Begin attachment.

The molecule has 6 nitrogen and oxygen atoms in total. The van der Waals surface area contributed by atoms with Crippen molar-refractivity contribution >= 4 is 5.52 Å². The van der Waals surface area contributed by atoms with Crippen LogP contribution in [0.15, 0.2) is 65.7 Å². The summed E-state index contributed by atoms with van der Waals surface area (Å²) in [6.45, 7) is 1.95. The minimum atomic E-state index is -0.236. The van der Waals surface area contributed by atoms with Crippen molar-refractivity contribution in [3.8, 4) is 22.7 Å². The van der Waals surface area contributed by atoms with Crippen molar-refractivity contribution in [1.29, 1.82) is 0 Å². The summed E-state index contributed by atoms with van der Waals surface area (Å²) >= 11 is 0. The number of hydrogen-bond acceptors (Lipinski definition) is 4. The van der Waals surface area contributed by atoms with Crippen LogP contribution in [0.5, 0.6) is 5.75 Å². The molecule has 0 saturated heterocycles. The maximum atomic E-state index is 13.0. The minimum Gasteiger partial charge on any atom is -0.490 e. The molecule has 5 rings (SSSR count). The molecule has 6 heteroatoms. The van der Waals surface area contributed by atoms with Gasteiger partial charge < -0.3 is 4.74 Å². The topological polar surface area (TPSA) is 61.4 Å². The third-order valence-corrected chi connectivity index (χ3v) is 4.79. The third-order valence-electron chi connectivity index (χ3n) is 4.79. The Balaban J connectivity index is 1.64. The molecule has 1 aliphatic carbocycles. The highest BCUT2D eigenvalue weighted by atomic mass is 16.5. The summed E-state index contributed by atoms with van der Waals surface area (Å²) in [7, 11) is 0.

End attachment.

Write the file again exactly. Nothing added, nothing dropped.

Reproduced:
The molecule has 6 nitrogen and oxygen atoms in total. The van der Waals surface area contributed by atoms with Crippen molar-refractivity contribution >= 4 is 5.52 Å². The van der Waals surface area contributed by atoms with Crippen LogP contribution in [0.15, 0.2) is 65.7 Å². The summed E-state index contributed by atoms with van der Waals surface area (Å²) in [6.45, 7) is 1.95. The minimum atomic E-state index is -0.236. The van der Waals surface area contributed by atoms with Crippen molar-refractivity contribution in [3.8, 4) is 22.7 Å². The van der Waals surface area contributed by atoms with Crippen molar-refractivity contribution in [1.29, 1.82) is 0 Å². The summed E-state index contributed by atoms with van der Waals surface area (Å²) >= 11 is 0. The number of hydrogen-bond acceptors (Lipinski definition) is 4. The van der Waals surface area contributed by atoms with Crippen LogP contribution in [0.5, 0.6) is 5.75 Å². The molecule has 0 saturated heterocycles. The maximum atomic E-state index is 13.0. The minimum Gasteiger partial charge on any atom is -0.490 e. The molecule has 5 rings (SSSR count). The molecule has 6 heteroatoms. The van der Waals surface area contributed by atoms with Gasteiger partial charge < -0.3 is 4.74 Å². The topological polar surface area (TPSA) is 61.4 Å². The third-order valence-corrected chi connectivity index (χ3v) is 4.79. The third-order valence-electron chi connectivity index (χ3n) is 4.79. The Balaban J connectivity index is 1.64. The molecule has 1 aliphatic carbocycles. The highest BCUT2D eigenvalue weighted by atomic mass is 16.5. The summed E-state index contributed by atoms with van der Waals surface area (Å²) in [7, 11) is 0.